Recently in Hunting Category

In April, my youngest son Nick and my friend Scott departed Utah for Oklahoma City, OK. Final destination was a small town to the SW (about an hours drive) called: Gracemont. Final destination was: No Mercy Hunting.


Nick got the first kill from a tree stand, followed shortly by me from a stalk, then Scott. The final pig was the largest of the entire hunt, a sau on the run. My weapon of choice: Henry .45-70 with Hornaday 335gr ballistic tip.


A few photos:




All told, I shipped back 150 pounds of processed pork: Chops, ground pork, roasts, etc. Delta unfortunately didn't have a clear policy on how to check-in coolers with frozen meat and the check-in process was a total cluster.

Turkey Hunt - 2012

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Again this year, Nick and I got Early season tags for Turkey. We decided we'd head out 2 days in advance of opening day to the same spot we hunted last year: Marysvale, Utah.


We setup camp at Lizzie & Charlies RV park, then took the dually out to scout for sign of Turkey. Sadly, for two days, we saw nothing. No prints, no feathers, no calls - nothing. We thought that perhaps the early Spring had caused the turkey to migrate elsewhere. We were undeterred. Come opening day, we still geared up and went out in the dawn's light. It was snowing pretty heavy, but we still climbed through the oak to try to call in any gobblers that may have been around. Nothing!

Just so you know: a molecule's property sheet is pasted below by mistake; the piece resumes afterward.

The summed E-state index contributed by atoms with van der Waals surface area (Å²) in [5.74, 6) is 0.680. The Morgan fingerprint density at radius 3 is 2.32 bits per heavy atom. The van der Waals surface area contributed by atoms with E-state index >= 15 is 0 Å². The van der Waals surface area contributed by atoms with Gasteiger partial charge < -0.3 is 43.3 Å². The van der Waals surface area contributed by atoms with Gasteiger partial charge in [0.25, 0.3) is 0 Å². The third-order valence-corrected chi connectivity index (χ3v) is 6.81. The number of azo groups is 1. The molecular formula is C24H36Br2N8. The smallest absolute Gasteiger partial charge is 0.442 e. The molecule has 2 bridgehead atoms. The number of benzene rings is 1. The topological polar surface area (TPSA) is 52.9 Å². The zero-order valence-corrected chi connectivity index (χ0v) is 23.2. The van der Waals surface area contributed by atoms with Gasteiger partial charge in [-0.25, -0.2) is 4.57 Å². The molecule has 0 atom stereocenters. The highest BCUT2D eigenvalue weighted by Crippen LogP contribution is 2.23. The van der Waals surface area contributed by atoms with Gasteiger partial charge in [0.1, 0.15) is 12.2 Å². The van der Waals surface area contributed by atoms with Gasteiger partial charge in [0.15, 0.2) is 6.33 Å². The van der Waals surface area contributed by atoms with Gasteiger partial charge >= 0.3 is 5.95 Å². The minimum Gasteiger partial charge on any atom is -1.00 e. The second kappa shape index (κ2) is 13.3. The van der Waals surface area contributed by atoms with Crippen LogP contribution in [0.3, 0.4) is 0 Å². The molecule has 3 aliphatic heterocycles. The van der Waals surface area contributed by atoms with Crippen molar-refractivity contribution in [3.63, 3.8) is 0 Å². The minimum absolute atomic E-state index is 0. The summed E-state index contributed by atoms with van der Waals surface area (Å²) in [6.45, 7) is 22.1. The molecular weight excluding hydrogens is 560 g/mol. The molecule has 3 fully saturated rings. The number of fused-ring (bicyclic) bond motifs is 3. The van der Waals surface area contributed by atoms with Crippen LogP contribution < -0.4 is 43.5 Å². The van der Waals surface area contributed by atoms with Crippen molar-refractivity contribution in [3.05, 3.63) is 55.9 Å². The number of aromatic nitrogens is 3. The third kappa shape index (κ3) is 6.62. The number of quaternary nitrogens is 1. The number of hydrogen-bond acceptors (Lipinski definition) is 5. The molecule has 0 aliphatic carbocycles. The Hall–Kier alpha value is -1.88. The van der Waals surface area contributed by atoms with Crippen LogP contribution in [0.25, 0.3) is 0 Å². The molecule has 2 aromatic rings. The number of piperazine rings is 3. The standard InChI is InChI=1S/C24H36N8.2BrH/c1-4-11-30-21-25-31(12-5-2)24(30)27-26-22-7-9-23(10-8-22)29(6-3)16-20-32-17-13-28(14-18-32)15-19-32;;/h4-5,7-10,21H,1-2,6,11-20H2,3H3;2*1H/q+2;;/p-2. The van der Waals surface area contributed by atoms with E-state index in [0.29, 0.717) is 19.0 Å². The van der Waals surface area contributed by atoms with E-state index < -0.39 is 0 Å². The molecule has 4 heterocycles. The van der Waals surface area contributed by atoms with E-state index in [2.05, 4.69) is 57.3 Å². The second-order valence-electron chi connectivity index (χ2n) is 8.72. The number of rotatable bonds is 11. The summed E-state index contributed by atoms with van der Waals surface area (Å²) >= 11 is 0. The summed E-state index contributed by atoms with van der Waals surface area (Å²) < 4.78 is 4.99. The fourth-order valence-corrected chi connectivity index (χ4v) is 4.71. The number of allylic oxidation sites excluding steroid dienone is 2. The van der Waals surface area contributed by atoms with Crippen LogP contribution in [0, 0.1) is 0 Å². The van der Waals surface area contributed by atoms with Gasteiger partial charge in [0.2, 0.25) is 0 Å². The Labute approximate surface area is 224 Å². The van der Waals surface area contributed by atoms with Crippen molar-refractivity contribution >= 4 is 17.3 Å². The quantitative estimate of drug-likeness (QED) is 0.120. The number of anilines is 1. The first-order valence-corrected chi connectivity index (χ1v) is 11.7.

On day 2 of the hunt, one of the RV park employees told us he had spotted turkey less than 1/4 mile from camp. We loaded into the truck and found the turkey. After trying to determine where the toms & hens had come into town from, we were promptly informed that they were all domesticated turkey and belonged to a local farmer. Yikes!


A few photos from Marysvale & Fillmore:



We saw more deer and elk on our turkey hunt than we've seen EVER while on the mountain. I'm guessing that come the deer hunt, we'll probably only see turkey!

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If you are not a National Rifle Association (NRA) member, now is the time to sign up since the first year is free.


Anyway, the NRA's primary focus continues to be firearm and hunting safety. Just about every person who owns a handgun has taken a course from a NRA instructor, and many states require hunter safety training by NRA instructors.

Of course, the NRA's Institute for Legislative Action stays on top of all state and federal legislative efforts that erode 2nd Amendment rights. They do an excellent job of staying on top of legislatures who like to quietly change laws that restrict hunting, access to public land, and restrict American's ability to defend themselves.

So, let's get right down to it and get you signed up for the NRA. Sure, you'll get some additional e-mail in your box and additional mail in your regular mail box too, but you also get some benefits including a monthly eNewsletter and discounts on hotels, rental cars and more.

Click here to sign up for the free one year trial membership. You can also get a two year full membership for $25 which is a great deal since regular yearly memberships are about $35 each.